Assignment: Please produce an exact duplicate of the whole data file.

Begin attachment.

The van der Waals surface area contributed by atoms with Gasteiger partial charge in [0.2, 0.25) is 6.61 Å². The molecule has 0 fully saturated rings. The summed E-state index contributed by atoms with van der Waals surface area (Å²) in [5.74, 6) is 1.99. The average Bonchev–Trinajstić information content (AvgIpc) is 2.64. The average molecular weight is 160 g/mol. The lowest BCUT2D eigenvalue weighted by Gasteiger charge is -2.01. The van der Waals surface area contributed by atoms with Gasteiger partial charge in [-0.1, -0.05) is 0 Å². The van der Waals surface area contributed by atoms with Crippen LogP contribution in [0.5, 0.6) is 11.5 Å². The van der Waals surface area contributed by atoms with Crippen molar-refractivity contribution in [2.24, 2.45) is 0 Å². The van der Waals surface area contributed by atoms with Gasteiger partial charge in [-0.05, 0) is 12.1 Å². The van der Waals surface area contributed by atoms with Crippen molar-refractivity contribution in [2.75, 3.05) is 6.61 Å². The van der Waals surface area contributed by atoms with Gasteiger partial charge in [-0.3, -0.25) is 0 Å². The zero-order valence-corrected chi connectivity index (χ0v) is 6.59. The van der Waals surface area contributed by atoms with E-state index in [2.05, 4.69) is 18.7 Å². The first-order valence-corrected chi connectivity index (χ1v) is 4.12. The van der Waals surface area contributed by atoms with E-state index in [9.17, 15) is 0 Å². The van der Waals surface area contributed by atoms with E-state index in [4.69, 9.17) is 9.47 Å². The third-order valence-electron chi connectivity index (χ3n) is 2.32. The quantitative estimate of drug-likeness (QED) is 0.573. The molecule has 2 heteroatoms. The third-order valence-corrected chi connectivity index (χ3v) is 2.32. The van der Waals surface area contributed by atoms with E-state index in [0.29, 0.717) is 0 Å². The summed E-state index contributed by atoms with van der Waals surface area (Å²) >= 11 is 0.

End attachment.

The van der Waals surface area contributed by atoms with Gasteiger partial charge in [0.2, 0.25) is 6.61 Å². The molecule has 0 fully saturated rings. The summed E-state index contributed by atoms with van der Waals surface area (Å²) in [5.74, 6) is 1.99. The average Bonchev–Trinajstić information content (AvgIpc) is 2.64. The average molecular weight is 160 g/mol. The lowest BCUT2D eigenvalue weighted by Gasteiger charge is -2.01. The van der Waals surface area contributed by atoms with Gasteiger partial charge in [-0.1, -0.05) is 0 Å². The van der Waals surface area contributed by atoms with Crippen LogP contribution in [0.5, 0.6) is 11.5 Å². The van der Waals surface area contributed by atoms with Crippen molar-refractivity contribution in [2.24, 2.45) is 0 Å². The van der Waals surface area contributed by atoms with Gasteiger partial charge in [-0.05, 0) is 12.1 Å². The van der Waals surface area contributed by atoms with Crippen molar-refractivity contribution in [2.75, 3.05) is 6.61 Å². The van der Waals surface area contributed by atoms with Gasteiger partial charge in [-0.3, -0.25) is 0 Å². The zero-order valence-corrected chi connectivity index (χ0v) is 6.59. The van der Waals surface area contributed by atoms with E-state index in [2.05, 4.69) is 18.7 Å². The first-order valence-corrected chi connectivity index (χ1v) is 4.12. The van der Waals surface area contributed by atoms with E-state index in [9.17, 15) is 0 Å². The van der Waals surface area contributed by atoms with E-state index in [4.69, 9.17) is 9.47 Å². The third-order valence-electron chi connectivity index (χ3n) is 2.32. The quantitative estimate of drug-likeness (QED) is 0.573. The molecule has 2 heteroatoms. The third-order valence-corrected chi connectivity index (χ3v) is 2.32. The van der Waals surface area contributed by atoms with E-state index in [0.29, 0.717) is 0 Å². The summed E-state index contributed by atoms with van der Waals surface area (Å²) >= 11 is 0.